The internal deliberations over the next Fed chairman have never been so publicly discussed as the current ones. Larry Summers is the bête noir, ironically, of the left and mistrusted by the right as entirely politicized, which is understandable for a White House adviser but unacceptable in a Fed chairman.

Larry Summers Larry Summers (Jerome Favre/Bloomberg)

Liberals see him as too tepid, a Clinton redux  instead of a true-blue Keynesian ready to endorse the left’s economic philosophy and do what it takes to defend and sustain Obama’s economic policies. Some liberals consider him to be an obnoxious chauvinist to boot. But the president plainly wants a politicized chairman who is going to get the Obama crew through the next couple of years without another recession. Moreover, he may rightly figure that it is better to have Summers in office than out trashing the White House’s policies.

Hence, President Obama felt compelled to defend him to House and Senate Democrats. The Wall Street Journal reports:

President Barack Obama on Wednesday tried to beat back criticism of one of his former top economic advisers, Lawrence Summers, from congressional Democrats who don’t want to see him get the top job at the Federal Reserve. . . . Some liberals worry that Mr. Summers, who now serves as a paid consultant to several major financial institutions, is too close to the banks that the Fed helps regulate and is insufficiently supportive of the looser monetary policies that the Fed has adopted to try to boost the economy.

Mr. Summers has been criticized on other fronts. He resigned in 2006 as president of Harvard University, where he is now a professor, after controversies that included comments suggesting that innate differences between the genders may explain a lack of women excelling in science and engineering. In Washington, he grabbed headlines for his clashes with other White House economic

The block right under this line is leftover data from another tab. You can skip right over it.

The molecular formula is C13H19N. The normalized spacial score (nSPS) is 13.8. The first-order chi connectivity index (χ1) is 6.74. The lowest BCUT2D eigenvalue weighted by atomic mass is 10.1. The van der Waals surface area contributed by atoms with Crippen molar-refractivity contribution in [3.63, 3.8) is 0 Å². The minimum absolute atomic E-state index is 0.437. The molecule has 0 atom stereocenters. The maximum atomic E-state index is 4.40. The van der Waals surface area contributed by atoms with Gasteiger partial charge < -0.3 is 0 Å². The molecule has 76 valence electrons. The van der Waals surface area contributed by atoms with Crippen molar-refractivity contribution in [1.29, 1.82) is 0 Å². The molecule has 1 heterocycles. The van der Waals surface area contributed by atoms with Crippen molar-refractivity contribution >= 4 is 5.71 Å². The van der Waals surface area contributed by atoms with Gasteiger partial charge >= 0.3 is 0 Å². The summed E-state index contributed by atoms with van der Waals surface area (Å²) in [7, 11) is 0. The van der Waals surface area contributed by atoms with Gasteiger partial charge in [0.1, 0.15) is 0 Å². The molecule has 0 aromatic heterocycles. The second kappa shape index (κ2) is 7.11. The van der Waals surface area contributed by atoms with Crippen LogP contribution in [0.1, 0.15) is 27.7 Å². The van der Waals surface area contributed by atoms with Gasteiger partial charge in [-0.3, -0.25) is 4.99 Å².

advisers and his role in shaping the government’s response to the recession.

At a time when Obama’s base is unenthusiastic about him and the prospect of a poor turnout in 2014 looms large, the president seems hesitant to rile up the left.

Then there is Fed VP Janet Yellen. She’s seen as the favorite of the left, as the New York Times editorial board made clear:

What has changed in the past week is that the power dynamics around economic policy-making have become more public than normal. Mr. [Robert] Rubin and his circle — including Mr. Summers; Timothy Geithner, Mr. Obama’s first Treasury secretary; and Gene Sperling, currently a top economic adviser to the president — have dominated economic decisions in both the Clinton and Obama administrations. Most of them were also prominent in Wall Street circles in the George W. Bush years. In the wake of the financial crisis and the Dodd-Frank reform law, the Fed chairmanship has only become more central to the fate of the banks and economy; as a result, they want someone who shares their background and can be counted on to further their views.

Ms. Yellen is not that person, not only, or even mainly, because of policy differences but because she is not part of the fraternity. Indeed, she is reminiscent of other accomplished women with whom Mr. Summers, or his supporters, or both have tangled in the past.

If that seems like political cheerleading for the “independent” Fed, it is. The left wants no more Clinton — it is slowing down the administration in its final dash to the left.

Yellen will please Summers’s gender critics and the liberal punditocracy, but she is no political flunky. Unlike the political conniver Summers, she is unlikely to, as one conservative economist put it, “salute” and give the White House whatever assurances it needs that she’ll throw caution to the winds in order to keep the administration afloat during the remainder of its tenure.

The monetary judgments of Summers and Yellen, in fact, may not differ all that much. But the symbolism is significant for Democrats, and the degree to which the ostensibly apolitical Fed chairman is willing to step out of the Fed role to do battle with the right may be significant.

Republicans can enjoy a brief interlude in which the Democratic left and center battle it out. It’s certainly a preview of things to come in 2016. The GOP would be wise to remain mute for now. Never interfere when your opponent is struggling. It is noteworthy how heavily the left is relying on the Fed, an implicit understanding that Obama’s fiscal policies are no formula for a revived economy.

When the nomination is made, Senate Republicans should vigorously interrogate the nominee to determine what assurances have been given to the White House and whether Ben Bernanke’s successor agrees that the punch bowl will have to be gradually pulled away.